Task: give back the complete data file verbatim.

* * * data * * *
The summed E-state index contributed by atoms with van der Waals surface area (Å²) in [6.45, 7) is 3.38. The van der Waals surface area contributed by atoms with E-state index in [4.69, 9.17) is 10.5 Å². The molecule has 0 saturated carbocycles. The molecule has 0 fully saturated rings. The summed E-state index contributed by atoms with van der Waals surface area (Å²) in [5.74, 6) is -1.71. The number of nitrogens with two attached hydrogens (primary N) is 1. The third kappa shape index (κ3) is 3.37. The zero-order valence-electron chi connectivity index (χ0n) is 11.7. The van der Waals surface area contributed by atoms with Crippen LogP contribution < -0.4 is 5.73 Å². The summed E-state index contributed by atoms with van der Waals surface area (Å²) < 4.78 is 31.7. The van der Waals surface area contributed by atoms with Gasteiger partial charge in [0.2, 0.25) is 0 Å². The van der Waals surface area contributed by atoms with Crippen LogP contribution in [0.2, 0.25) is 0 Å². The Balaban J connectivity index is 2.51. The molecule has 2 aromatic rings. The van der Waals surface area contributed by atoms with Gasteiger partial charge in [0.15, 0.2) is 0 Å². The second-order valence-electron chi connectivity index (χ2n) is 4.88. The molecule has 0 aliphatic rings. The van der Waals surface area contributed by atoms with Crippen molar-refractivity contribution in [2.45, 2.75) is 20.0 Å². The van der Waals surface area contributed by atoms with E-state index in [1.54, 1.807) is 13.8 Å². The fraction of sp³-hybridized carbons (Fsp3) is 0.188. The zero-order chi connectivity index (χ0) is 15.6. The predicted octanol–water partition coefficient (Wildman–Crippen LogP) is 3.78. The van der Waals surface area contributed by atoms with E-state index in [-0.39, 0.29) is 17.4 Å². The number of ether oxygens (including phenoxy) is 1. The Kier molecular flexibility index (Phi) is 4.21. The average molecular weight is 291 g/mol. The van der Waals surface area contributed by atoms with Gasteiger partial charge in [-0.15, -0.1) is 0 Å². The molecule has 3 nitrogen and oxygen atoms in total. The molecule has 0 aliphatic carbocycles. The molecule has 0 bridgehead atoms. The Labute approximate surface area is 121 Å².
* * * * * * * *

The summed E-state index contributed by atoms with van der Waals surface area (Å²) in [6.45, 7) is 3.38. The van der Waals surface area contributed by atoms with E-state index in [4.69, 9.17) is 10.5 Å². The molecule has 0 saturated carbocycles. The molecule has 0 fully saturated rings. The summed E-state index contributed by atoms with van der Waals surface area (Å²) in [5.74, 6) is -1.71. The number of nitrogens with two attached hydrogens (primary N) is 1. The third kappa shape index (κ3) is 3.37. The zero-order valence-electron chi connectivity index (χ0n) is 11.7. The van der Waals surface area contributed by atoms with Crippen LogP contribution < -0.4 is 5.73 Å². The summed E-state index contributed by atoms with van der Waals surface area (Å²) < 4.78 is 31.7. The van der Waals surface area contributed by atoms with Gasteiger partial charge in [0.2, 0.25) is 0 Å². The van der Waals surface area contributed by atoms with Crippen LogP contribution in [0.2, 0.25) is 0 Å². The Balaban J connectivity index is 2.51. The molecule has 2 aromatic rings. The van der Waals surface area contributed by atoms with Gasteiger partial charge in [0.15, 0.2) is 0 Å². The second-order valence-electron chi connectivity index (χ2n) is 4.88. The molecule has 0 aliphatic rings. The van der Waals surface area contributed by atoms with Crippen molar-refractivity contribution in [2.45, 2.75) is 20.0 Å². The van der Waals surface area contributed by atoms with E-state index in [1.54, 1.807) is 13.8 Å². The fraction of sp³-hybridized carbons (Fsp3) is 0.188. The zero-order chi connectivity index (χ0) is 15.6. The predicted octanol–water partition coefficient (Wildman–Crippen LogP) is 3.78. The van der Waals surface area contributed by atoms with E-state index in [-0.39, 0.29) is 17.4 Å². The number of ether oxygens (including phenoxy) is 1. The Kier molecular flexibility index (Phi) is 4.21. The average molecular weight is 291 g/mol. The van der Waals surface area contributed by atoms with Gasteiger partial charge in [-0.15, -0.1) is 0 Å². The molecule has 3 nitrogen and oxygen atoms in total. The molecule has 0 aliphatic carbocycles. The molecule has 0 bridgehead atoms. The Labute approximate surface area is 121 Å².